Science literacy through community mapping

September 12, 2020

Last year I wrote about a card game that we designed to determine safe and unsafe areas in San Salvador. The game’s premise was simple: to randomize questions and prompt yes/no answers regarding points on a map, all of this done as a physical exercise by using cards. The resulting data points were put used to produce a map of perceptions. At the end of the exercise, participants evaluated the results and validated the perceptions of the community.

This past September I presented this experience at the ECSA 2020 conference. The proposal consisted of using this game as a method of developing scientific literacy among dabblers, that is, one-time participants or people with little experience in citizen science. As they navigate the experience of gathering perceptions and validating them, this process can help them solidify the concept of a hypothesis and the notion of falsifying initial perceptions about a problem. In turn, they can have a more informed view of the problem at hand, which will motivate them to participate in the future. We definitely saw this as a positive outcome of our experience.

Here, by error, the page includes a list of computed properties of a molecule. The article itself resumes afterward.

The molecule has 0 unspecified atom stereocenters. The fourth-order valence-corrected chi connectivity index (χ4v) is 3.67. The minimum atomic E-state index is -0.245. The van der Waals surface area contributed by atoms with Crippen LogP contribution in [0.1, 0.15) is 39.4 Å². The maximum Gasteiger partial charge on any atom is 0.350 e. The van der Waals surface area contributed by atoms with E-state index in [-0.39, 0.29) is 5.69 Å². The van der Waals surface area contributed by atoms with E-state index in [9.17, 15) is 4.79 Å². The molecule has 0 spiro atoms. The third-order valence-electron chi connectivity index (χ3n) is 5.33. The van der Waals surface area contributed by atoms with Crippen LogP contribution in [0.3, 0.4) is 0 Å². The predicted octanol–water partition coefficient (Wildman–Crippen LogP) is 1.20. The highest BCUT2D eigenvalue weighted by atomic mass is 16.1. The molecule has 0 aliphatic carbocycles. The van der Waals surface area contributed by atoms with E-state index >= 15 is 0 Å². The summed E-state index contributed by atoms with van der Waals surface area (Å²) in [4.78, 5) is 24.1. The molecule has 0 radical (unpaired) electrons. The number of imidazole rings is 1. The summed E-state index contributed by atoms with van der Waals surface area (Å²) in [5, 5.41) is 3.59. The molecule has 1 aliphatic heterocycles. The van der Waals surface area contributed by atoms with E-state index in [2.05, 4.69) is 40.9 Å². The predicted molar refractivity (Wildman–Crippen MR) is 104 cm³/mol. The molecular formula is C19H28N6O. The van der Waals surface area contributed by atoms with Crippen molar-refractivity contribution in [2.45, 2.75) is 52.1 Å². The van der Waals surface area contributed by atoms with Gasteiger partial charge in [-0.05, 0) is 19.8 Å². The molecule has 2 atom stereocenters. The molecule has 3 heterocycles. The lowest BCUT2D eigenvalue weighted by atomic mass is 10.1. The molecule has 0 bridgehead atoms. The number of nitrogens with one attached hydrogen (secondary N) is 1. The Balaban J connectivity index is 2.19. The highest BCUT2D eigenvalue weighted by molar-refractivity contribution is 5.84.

You can see the presentation below.

FabXLive

July 26, 2020

Last week we had the opportunity to share some of the ideas behind Open Know-How at the FabXLive conference. Open Know-How is a metadata standard envisioned by Andrew Lamb from Massive Small Manufacturing and developed by a neat group of open hardware enthusiasts.

From the session’s description:

The COVID-19 pandemic was addressed by a surge of open source projects made by makers around the world. As a result of these decentralized and hasty efforts, users have been overwhelmed by a variety of redundant ideas, as well as a lack of complete and standardized documentation. This will be mainly a documentation workshop on which we will explore the Open Know-How Standard.

During the workshop we will learn how to make OKH Manifest files and use it to document and evaluate medical designs for COVID-19 around the web. We will use this information to learn how to effectively discover, compare and select the best projects from a list of devices. As a final activity, we want to discuss the possibility to apply Open Know-How for a wider variety of applications in the maker community.

Check the workshop documentation here.

AWEsome Interview

July 14, 2020

Is it possible to draw socially-minded people into social innovation? How can we scale sustainable solutions in our local settings? Check some of the answers in this video prepared for the Awesome Business Competition.

#FabDoesNotWait

June 7, 2020

Global Fab Talks was the first event in a series of global conversations on the response displayed by the global Fab Lab network to the pandemic, organized by the Fab Foundation and the Latin American Fab Lab Network.